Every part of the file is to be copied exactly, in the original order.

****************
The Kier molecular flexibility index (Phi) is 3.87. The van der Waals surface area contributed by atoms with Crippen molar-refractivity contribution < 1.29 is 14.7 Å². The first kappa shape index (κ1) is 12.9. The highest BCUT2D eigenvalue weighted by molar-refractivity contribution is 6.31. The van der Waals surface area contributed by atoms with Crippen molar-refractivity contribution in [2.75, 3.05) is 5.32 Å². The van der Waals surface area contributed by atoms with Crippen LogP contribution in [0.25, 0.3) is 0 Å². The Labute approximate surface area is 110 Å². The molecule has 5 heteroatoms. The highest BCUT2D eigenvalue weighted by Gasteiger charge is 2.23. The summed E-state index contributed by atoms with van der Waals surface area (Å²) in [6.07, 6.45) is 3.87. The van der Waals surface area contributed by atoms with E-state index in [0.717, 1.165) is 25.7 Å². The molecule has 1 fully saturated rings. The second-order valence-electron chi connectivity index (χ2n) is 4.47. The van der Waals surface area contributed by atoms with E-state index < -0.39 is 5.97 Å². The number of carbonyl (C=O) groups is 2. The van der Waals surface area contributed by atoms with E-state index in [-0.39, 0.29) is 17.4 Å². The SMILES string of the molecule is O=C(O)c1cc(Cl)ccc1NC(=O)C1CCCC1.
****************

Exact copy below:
The Kier molecular flexibility index (Phi) is 3.87. The van der Waals surface area contributed by atoms with Crippen molar-refractivity contribution < 1.29 is 14.7 Å². The first kappa shape index (κ1) is 12.9. The highest BCUT2D eigenvalue weighted by molar-refractivity contribution is 6.31. The van der Waals surface area contributed by atoms with Crippen molar-refractivity contribution in [2.75, 3.05) is 5.32 Å². The van der Waals surface area contributed by atoms with Crippen LogP contribution in [0.25, 0.3) is 0 Å². The Labute approximate surface area is 110 Å². The molecule has 5 heteroatoms. The highest BCUT2D eigenvalue weighted by Gasteiger charge is 2.23. The summed E-state index contributed by atoms with van der Waals surface area (Å²) in [6.07, 6.45) is 3.87. The van der Waals surface area contributed by atoms with E-state index in [0.717, 1.165) is 25.7 Å². The molecule has 1 fully saturated rings. The second-order valence-electron chi connectivity index (χ2n) is 4.47. The van der Waals surface area contributed by atoms with E-state index < -0.39 is 5.97 Å². The number of carbonyl (C=O) groups is 2. The van der Waals surface area contributed by atoms with E-state index in [-0.39, 0.29) is 17.4 Å². The SMILES string of the molecule is O=C(O)c1cc(Cl)ccc1NC(=O)C1CCCC1.